Here’s what Bicycling’s Brian Fiske writes about Portland in their June issue:
“What perennially puts Portland atop our list is that you don’t need to know anything about bike lanes or city planning to see that it is a haven for cyclists. Just hang out in a coffee shop and look out the window: Bikes and riders of all stripes are everywhere. City support is important, too. In response to six fatal car-bike crashes last year, Portland rushed approval of 14 bike boxes–painted areas in front of cars at red lights that give bikes priority–at high-risk intersections, among other safety measures.”
Joining Portland in the “Still the greatest” category are San Francisco, Boulder, Chicago, and Seattle. Bicycling’s editors also note that the Seattle city council has, “unabashedly stated that its goal is to unseat Portland as the best U.S. city for cycling.”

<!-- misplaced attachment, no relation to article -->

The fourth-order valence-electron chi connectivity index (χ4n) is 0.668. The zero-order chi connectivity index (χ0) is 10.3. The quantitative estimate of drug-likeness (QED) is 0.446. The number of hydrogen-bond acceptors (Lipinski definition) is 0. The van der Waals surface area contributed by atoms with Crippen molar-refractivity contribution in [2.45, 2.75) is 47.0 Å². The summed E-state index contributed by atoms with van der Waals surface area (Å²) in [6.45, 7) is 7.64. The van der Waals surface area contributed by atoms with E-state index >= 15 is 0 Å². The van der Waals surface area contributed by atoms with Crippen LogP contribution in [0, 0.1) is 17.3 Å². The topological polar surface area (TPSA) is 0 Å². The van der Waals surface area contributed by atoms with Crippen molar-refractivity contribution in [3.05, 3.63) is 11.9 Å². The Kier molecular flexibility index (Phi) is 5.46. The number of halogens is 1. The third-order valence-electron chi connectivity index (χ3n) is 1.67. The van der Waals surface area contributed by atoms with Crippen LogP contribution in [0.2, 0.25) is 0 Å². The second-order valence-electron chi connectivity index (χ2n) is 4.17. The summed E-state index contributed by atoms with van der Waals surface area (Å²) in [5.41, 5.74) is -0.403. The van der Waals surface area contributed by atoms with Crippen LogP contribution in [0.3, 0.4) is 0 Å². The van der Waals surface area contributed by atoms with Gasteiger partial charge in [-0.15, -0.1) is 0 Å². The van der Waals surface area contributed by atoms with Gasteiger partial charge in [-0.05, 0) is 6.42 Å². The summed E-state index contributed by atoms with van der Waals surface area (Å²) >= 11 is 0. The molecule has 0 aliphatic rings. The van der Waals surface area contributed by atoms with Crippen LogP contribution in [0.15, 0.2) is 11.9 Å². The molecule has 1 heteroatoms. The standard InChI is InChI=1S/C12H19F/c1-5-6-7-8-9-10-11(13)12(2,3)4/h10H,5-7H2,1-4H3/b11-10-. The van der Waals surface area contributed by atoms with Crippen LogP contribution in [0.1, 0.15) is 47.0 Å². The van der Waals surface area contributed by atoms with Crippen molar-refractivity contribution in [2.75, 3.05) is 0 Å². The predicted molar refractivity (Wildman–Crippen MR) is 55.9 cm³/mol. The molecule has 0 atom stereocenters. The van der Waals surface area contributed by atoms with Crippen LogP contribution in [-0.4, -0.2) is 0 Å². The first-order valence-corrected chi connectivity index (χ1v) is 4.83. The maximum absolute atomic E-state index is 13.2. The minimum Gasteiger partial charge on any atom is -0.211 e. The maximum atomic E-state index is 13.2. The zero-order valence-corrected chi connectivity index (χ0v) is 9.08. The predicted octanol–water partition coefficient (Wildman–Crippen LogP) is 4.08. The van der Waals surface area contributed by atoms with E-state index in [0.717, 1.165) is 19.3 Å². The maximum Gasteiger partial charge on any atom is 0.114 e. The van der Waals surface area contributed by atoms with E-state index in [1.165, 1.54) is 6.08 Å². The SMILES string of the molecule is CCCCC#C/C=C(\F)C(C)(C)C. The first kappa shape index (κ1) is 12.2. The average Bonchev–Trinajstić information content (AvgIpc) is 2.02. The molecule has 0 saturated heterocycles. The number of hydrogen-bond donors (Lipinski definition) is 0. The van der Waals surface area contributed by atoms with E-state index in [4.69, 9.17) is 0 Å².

Listed as the “Most Improved Cities” are: Washington D.C. — they won the bike-sharing race; Louisville, KY — home of bike-friendly Humana Corp; and New York City — whose new DOT director rides a bike and where a streets renaissance flourishes.
On the bottom of Bicycling’s list are Dallas, Memphis, and Miami.
To compile the list, Bicycling editors started with a list of more than 250 cities and narrowed it down using the following factors:
- cycling-friendly statistics (numbers of bike lanes and routes, bike racks, city projects completed and planned) including changes in these statistics and a city’s future plans since the last survey;
- bike culture (number of bike commuters, cycling clubs, cycling events, renowned bike shops);
- and a survey of experts at national bicycle groups such as the League of American Bicyclists, Bikes Belong, the Thunderhead Alliance and the International Mountain Biking Association (IMBA).
Check out Bicycling.com for more.